Monday, 22 July 2019

The Wedding Guest ★★☆☆☆

Ever since his breakthrough role in the Oscar-winning Slumdog Millionaire, Dev Patel has been climbing ever since with roles in The Best Exotic Marigold Hotel, Chappie, The Man Who Knew Infinity, Lion and more. He is a truly terrific actor and has elevated every film he has been into a higher level – Lion, in particular, was a bit pants really, but he was terrific. In any case, his performances have often been supporting, and he’s rarely had a lead that he can really sink his teeth into. Enter The Wedding Guest. But while that title might suggest a romantic comedy, this is anything but…

Before we get into the plot, this review does contain some minor spoilers so tread lightly! We begin the film as Patel’s enigmatic character prepares for a mysterious trip: packing, renting a car, buying guns. Upon reaching his destination – a wedding in Pakistan - he breaks into the compound, kidnaps the bride-to-be, and gets the hell out of there. We learn that the man has been hired by the woman's other lover, a gangster, to give her one more chance to choose the man she wants to be with. But one thing leads to another and the kidnapper and the woman hit the road together on the hunt for somewhere to hide together…forever?

Honestly, The Wedding Guest stinks of a missed opportunity. One recurring critical comment across almost all of the reviews I’ve seen for the film make the argument that it is a romantic comedy without the romance or the comedy. Feels about right. If this film starred, I don’t know, Matthew McConaughey and Jennifer Lopez, you can imagine it making a pretty slick romcom. A hired gun kidnaps a bride-to-be from a loveless marriage and the two form a hilarious romance while on the run from armed goons and cops. Sounds charming, right? The Wedding Guest, however, is totally devoid of any humour or even romance in a lifeless and gritty thriller that does not make the characters’ decision to run away together feel even remotely earned or believable. There is so little spark in their relationship as it is portrayed that it feels like we, the audience, have missed something crucial in their blossoming romance. Maybe some vital scenes ended up on the cutting room floor…This is the feeling that remains when the film is over – did I miss something?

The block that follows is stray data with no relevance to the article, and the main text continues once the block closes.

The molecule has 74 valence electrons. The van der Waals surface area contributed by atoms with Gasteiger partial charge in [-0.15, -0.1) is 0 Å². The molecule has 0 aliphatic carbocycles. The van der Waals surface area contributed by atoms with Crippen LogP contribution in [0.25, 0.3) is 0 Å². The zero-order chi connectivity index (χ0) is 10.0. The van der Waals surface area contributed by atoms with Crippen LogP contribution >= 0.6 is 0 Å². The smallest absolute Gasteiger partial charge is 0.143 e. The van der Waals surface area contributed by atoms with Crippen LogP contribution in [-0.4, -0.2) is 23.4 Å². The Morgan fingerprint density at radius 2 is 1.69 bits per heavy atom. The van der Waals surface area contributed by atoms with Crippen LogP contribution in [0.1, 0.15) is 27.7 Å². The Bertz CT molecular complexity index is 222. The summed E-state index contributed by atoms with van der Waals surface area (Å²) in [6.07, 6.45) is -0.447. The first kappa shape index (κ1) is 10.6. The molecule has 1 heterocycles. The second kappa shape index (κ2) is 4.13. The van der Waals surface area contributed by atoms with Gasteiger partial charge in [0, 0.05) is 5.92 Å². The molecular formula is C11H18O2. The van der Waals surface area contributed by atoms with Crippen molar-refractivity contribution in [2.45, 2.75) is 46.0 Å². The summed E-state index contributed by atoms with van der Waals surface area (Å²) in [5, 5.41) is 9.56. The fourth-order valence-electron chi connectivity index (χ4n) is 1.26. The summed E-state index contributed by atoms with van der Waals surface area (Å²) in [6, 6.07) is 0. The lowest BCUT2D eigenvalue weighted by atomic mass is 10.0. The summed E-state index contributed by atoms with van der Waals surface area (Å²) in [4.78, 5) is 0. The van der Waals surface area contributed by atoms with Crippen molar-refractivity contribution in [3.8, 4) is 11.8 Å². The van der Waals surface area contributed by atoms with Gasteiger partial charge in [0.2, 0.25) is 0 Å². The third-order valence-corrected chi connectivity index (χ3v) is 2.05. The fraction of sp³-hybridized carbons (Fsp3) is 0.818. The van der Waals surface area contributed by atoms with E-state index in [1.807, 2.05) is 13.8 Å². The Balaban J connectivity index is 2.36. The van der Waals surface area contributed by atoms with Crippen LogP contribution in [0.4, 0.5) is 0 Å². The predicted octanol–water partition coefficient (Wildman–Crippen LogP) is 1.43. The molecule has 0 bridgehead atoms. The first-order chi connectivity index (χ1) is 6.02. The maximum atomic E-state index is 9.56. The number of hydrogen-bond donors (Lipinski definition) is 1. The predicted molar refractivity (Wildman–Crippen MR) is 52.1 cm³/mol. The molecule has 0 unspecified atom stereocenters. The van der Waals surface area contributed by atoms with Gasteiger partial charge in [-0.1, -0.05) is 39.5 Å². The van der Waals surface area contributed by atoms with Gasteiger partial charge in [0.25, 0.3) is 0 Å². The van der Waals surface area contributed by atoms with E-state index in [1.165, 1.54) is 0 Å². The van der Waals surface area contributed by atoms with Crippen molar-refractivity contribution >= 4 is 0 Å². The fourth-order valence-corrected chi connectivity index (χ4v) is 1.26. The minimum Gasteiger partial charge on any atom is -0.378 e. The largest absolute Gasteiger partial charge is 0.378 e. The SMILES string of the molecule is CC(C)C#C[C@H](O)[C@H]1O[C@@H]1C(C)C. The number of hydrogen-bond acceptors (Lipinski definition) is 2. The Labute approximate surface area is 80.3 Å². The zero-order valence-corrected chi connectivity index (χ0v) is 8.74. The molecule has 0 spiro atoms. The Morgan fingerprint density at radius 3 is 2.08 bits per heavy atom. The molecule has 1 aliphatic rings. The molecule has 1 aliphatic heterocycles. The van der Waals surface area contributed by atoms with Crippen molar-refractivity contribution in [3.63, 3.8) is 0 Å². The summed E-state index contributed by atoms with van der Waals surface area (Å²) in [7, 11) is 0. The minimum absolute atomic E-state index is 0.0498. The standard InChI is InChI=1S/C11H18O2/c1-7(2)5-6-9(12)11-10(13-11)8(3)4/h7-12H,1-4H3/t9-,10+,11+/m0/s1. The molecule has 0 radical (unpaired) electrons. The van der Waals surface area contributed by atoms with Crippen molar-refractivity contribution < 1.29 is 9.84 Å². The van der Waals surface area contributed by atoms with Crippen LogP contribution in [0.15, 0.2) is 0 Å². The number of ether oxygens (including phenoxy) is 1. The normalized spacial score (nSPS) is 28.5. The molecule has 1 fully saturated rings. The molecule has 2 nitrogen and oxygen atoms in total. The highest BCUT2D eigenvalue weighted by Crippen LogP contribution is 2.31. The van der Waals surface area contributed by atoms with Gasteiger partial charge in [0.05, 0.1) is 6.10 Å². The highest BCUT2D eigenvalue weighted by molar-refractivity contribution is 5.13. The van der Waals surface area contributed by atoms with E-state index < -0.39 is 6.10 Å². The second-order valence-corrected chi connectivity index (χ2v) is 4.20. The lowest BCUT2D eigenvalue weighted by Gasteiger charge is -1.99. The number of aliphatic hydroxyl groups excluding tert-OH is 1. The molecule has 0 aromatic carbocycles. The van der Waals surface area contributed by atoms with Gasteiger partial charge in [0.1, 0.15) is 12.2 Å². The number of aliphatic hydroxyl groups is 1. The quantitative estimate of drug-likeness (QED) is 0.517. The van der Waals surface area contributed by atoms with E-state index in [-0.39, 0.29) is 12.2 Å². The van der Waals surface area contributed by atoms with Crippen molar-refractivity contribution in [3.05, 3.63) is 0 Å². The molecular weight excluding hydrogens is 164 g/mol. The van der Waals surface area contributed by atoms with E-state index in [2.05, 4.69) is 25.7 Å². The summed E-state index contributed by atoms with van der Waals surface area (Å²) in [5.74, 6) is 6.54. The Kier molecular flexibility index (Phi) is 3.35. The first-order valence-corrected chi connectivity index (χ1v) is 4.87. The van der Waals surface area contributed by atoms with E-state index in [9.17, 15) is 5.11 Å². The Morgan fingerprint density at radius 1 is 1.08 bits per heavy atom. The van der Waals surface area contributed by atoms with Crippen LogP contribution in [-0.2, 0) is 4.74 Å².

Frustratingly, the whole thing just feels lifeless and without any real point. The thriller elements aren’t really particularly thrilling, the romance isn’t particularly romantic. One cannot fault the lead performances of Dev Patel and Radhika Apte, who plays the bride-to-be. They’re both terrific, with Patel especially giving us his most mature, brooding and mysterious role yet. The faults evidently lie in the screenplay and the direction, which both fall at the feet of the usually incredible Michael Winterbottom – the man behind an eclectic resumé including The Killer Inside Me, 24 Hour Party People and the Steve Coogan/Rob Brydon Trip series.

The Wedding Guest is a totally underwhelming, hollow and lifeless thriller that does absolutely nothing particularly interesting or exciting with a genuinely quite promising premise. An unfortunate misstep from an otherwise astounding filmmaker and writer. 

Sam Love

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